The solution to low-resolution fact-checking is of course high-resolution fact-checking -- in this case, a list of the "Piper 28." But that's a lot harder to get. It will therefore happen much less often. This brave new world still has the same old people in it, few of whom will be conscientious enough to avoid inflicting collateral damage. The vast majority will not. And the Internet, as far as we know, is forever.

Some people go through life in an orderly fashion, without embarrassing missteps. Then there are the other 99.5% of us, who may look a bit strange after a Google search. A major motivation behind Arcturus is that I want something more current, that is, something more reflective of what I am and do now, than what used to pop up when searching on my name. By the grace of JunkScience.com and several of the überbloggers, I have a larger readership than I ever expected, so Arcturus is firmly ensconced in the #1 position.

I wonder, though, about the long-term effect on American society of this Internet instantiation of Matthew 12:36. This has always been the great country of second chances, where one could physically or metaphorically "go west, young man," and start over in a new city or a new subculture. Now our pasts may dog us wherever we go. Reason number zillion why repentance and forgiveness are important.

Jay Manifold [4:11 PM]

What I'm Not Posting About

Primary source here; secondary sources here and here.

I'm not posting about it because I am resolutely agnostic, and in any case, we'll know soon enough; the UPI article notes that "... 10 to 20 labs around the world could attempt the same experiment within weeks, confirming or disproving the results." For the true barometer of its significance, watch fossil fuel (and tritium) prices.

But I will say this: watch for reaction from people who think that successful demonstration and subsequent scaling of the technology would be bad news -- who are afraid, not that it won't work, but that it will -- that every household on the planet may enjoy the standard of living (and then some) of upper-middle-class Americans today.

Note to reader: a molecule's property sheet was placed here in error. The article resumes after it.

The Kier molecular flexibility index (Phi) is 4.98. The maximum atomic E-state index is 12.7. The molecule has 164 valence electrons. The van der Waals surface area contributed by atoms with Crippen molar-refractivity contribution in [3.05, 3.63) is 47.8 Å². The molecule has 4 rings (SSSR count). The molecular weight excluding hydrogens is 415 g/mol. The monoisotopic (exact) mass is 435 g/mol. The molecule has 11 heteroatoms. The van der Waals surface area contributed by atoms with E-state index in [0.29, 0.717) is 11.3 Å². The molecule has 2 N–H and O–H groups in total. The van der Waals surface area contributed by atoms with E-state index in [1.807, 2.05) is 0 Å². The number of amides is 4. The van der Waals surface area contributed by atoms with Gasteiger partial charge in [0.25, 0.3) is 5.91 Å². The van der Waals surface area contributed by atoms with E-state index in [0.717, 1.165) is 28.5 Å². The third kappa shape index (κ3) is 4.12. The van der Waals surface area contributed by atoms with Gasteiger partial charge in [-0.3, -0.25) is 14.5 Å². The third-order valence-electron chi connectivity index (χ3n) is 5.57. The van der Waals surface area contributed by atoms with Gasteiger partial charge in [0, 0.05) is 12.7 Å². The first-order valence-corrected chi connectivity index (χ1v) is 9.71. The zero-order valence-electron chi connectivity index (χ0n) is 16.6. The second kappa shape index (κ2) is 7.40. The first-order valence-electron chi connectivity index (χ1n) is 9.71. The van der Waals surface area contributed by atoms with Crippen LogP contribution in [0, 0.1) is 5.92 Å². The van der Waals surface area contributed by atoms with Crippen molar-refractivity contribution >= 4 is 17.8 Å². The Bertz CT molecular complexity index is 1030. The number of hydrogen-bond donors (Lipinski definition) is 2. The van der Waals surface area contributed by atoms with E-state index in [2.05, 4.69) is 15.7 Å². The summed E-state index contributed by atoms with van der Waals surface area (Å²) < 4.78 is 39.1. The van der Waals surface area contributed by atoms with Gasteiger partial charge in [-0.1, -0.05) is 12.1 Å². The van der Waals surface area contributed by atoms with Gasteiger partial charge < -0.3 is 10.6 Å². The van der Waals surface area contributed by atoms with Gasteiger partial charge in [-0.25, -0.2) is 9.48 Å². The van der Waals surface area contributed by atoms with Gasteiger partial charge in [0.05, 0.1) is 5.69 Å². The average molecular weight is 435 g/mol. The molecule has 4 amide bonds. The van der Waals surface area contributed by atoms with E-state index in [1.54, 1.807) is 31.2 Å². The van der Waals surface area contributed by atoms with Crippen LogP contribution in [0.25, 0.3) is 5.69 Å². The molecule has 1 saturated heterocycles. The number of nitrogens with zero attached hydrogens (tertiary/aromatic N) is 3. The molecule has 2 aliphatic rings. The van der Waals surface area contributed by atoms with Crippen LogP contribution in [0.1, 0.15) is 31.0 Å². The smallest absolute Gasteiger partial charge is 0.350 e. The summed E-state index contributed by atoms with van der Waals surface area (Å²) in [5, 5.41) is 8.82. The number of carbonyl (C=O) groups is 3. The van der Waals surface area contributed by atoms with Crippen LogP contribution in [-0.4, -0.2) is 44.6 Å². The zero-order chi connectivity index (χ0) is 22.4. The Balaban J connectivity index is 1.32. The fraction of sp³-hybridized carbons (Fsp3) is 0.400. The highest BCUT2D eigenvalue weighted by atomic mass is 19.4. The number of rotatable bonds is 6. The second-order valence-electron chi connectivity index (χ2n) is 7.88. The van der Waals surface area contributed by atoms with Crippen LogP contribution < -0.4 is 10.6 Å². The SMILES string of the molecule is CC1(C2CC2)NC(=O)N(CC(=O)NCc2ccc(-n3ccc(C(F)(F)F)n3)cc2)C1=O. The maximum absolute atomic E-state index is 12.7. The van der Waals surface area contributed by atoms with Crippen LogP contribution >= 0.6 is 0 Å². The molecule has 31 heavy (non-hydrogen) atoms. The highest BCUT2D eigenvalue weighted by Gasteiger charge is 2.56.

Jay Manifold [2:44 PM]

Needed: A Decisive Victory

Glenn Reynolds remarks:

... squashing this stuff now will save lives, compared to what will happen if an American city is nuked. The big danger in the next few months isn't being too violent, and inflaming the "Arab street" with a desire for revenge. It's not being violent enough, and inflaming the "Arab street" with the belief that victory is possible.

I would change only "months," to "years." The cyclical model of American history presented in Generations suggests that the current conflict is roughly analogous to WWI. The worst thing that could happen would be for it to end indecisively, with embittered semi-losers on all sides. The task then faced by today's grade-schoolers, circa 2020, would be truly fearsome. But if Glenn's list of "victory conditions" (or perhaps something analogous to the Truman Doctrine) has been attained by, say, 2005, an era of peace comparable to that in (most of) Europe, from 1945 to the present, could ensue.

What we should fear most is an early-21st-century Armistice, or a "peace process" that is nothing more than a present-day Treaty of Versailles.

Jay Manifold [10:30 AM]

Step By Step

A while back, I did some travel math and concluded that the airline-killer will be "smart" cars and highways, rather than high-speed trains.

ABCNews.com has a story today called Virtual Co-Pilots at the Wheel, which discusses some incremental steps toward automated driving. My impression is that the technical issues, non-trivial though they are (especially as regards testing), pale before the political and liability issues. Separate lanes (with concrete barriers) for automated vehicles will be necessary. Nonetheless, we may look forward to significant penetration of this technology within the decade.

Jay Manifold [8:06 AM]